Switching Your Garden To An Organic One

Switching Your Garden To An Organic One

Ditch the chemicals for a naturally beautiful lawn and garden, using living fertilizers and other nontoxic treatments.


The foundation of a healthy landscape is healthy soil. This is the mantra of many landscape architects. An organic garden relies heavily on compost, because it’s the best method of returning decomposed organic matter back to the soil. Compost tea, manure tea or broken-down compost from your yard waste bin will work magic on your plants.

Other ways to help create a healthy soil ecosystem include the use of organic fertilizer, like fish emulsion and adding mycorrhizal fungi to your soil. The fungi benefit plants by helping them to absorb more nutrients. It’s a natural process that you can foster in your own soil to help your garden thrive.

Living fertilizer. White clover (Trifolium repens) is a nitrogen-fixing low ground cover plant that adds nitrogen to the soil. It does well in nutrient-poor soils and can make a lovely lawn addition. Add clover to your lawn and let the bees and pollinators have a great time.

Clover is very easy to maintain and looks good. Adding a “living fertilizer” like clover contributes to a healthy soil that is rich with nutrients.


This is the obvious first place to consider reducing chemical applications. Lawns make up a large percentage of North American homeowners’ landscapes. Who doesn’t love lounging on a lush lawn, and it’s a great surface for kids and pets to run around on. 

Lawn Aeration and Thatch

You may need to aerate your lawn to allow for some oxygen to reach the upper crust of soil. This will improve the soil tilth under your sod and is usually necessary if you have been using synthetic chemicals and fertilizers for several years.

One way to evaluate if your lawn and the soil below are acting as a healthy ecosystem is by looking at the amount of thatch collected under the grass blades. Thatch is the dead, brown grass blades that are meant to break down into the soil. There should be some thatch in your lawn, but not a buildup of more than 2 inches. A buildup means that your grass is not properly breaking down into the soil. Establish a healthy soil ecosystem and the thatch will begin to break down into the soil to feed your lawn.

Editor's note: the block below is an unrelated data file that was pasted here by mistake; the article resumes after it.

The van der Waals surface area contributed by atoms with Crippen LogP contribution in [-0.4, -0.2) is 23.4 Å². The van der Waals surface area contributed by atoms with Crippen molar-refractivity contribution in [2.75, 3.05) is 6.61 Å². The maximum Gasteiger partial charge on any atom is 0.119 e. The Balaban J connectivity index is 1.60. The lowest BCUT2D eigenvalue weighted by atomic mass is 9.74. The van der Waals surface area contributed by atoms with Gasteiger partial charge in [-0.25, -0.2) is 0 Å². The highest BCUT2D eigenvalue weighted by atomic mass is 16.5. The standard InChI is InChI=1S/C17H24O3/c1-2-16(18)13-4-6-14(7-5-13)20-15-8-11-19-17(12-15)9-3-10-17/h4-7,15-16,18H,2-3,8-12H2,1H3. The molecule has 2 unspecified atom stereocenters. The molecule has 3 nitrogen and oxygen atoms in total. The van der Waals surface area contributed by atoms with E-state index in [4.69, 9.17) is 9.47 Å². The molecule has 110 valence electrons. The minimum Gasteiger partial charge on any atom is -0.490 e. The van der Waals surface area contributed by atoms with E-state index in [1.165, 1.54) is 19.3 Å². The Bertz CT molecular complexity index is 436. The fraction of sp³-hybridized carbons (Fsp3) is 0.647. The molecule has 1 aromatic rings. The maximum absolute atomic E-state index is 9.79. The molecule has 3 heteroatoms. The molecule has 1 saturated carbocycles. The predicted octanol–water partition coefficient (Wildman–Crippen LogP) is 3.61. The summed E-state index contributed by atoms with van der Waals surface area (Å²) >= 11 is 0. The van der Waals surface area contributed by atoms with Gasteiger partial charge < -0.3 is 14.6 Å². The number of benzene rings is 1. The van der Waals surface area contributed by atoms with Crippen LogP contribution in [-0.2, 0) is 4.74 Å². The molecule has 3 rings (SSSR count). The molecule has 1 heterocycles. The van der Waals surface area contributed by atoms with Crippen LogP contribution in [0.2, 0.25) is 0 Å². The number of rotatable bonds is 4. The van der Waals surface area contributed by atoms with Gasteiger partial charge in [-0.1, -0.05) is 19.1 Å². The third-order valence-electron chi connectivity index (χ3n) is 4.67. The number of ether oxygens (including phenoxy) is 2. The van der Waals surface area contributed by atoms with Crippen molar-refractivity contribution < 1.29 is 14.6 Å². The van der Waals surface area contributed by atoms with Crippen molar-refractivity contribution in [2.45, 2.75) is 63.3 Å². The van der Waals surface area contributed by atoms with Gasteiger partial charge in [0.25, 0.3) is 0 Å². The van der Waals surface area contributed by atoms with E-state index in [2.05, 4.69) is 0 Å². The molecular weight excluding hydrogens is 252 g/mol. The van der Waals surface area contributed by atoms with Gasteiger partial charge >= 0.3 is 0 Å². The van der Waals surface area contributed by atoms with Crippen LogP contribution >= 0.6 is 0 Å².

Mowing has a huge impact on the health of an organic lawn. Setting your mower to a higher height that allows the grass to grow longer will actually help shade out some weeds.

There are mixes of grasses called “no mow” and “low mow” that combine several species of grasses that perform and look great on an infrequent mowing schedule.

You also have the option of completely reworking your lawn into a short-grass meadow of sedge. Carex grasses that are native to your region can be densely planted and allowed to grow long to provide a very nice natural look. This type of alternative lawn has been growing in popularity as more gardeners are discovering the beauty of long grasses.

Mulching Your Lawn

Let your lawnmower mulch the grass clippings. This means that the grass clippings are added back to the lawn to break down and feed the soil. For this to work properly, your lawn has to be able to break down organic material. Only start to mulch your grass clippings once you have aerated and established a healthy soil in your lawn, and there is only a small amount of thatch present.


Trees and Woody Shrubs

Do you regularly have a shrub that is diseased or a host to pests? One of the easiest ways to get a pest-free landscape is by using natives. Native plants do not come under attack like the nonnative, ornamental varieties. You can add native plants yourself or do a major overhaul by working with a designer who specializes in native plantings. 

The same principles for building healthy soil apply to trees and shrubs. Be sure to collect your leaves and clippings to add to the compost pile. Adding the dead organic matter to your pile, letting it decompose and then adding it back to your soil is a way to mimic the decay-growth cycle of nature.


Weeds are a nuisance to the home gardener. Eradication of weeds can be a constant battle. The key is to be one step ahead of those pesky plants that sprout up in the most undesirable places. Weeds can be hand pulled or removed with hand tools so they are fully dug up.


There are many, many beneficial garden insects. Learn to differentiate between the good and bad. An influx of a pest is typically a sign of an imbalance in your landscape. Solve the imbalance organically and you may have fewer issues over time as your landscape becomes healthier.


Talk with a landscape maintenance company about switching to an organic plan. The lawn-mowing, weed-removing business is very competitive, and your hired company will want to keep you as a client. Communicate that you want to transition to an organic plan. If your current company is unable to provide organic service, find somebody else. 

Landscapes and gardens are always a work in progress. There will be a give and take as you discover how to succeed with your garden organically.


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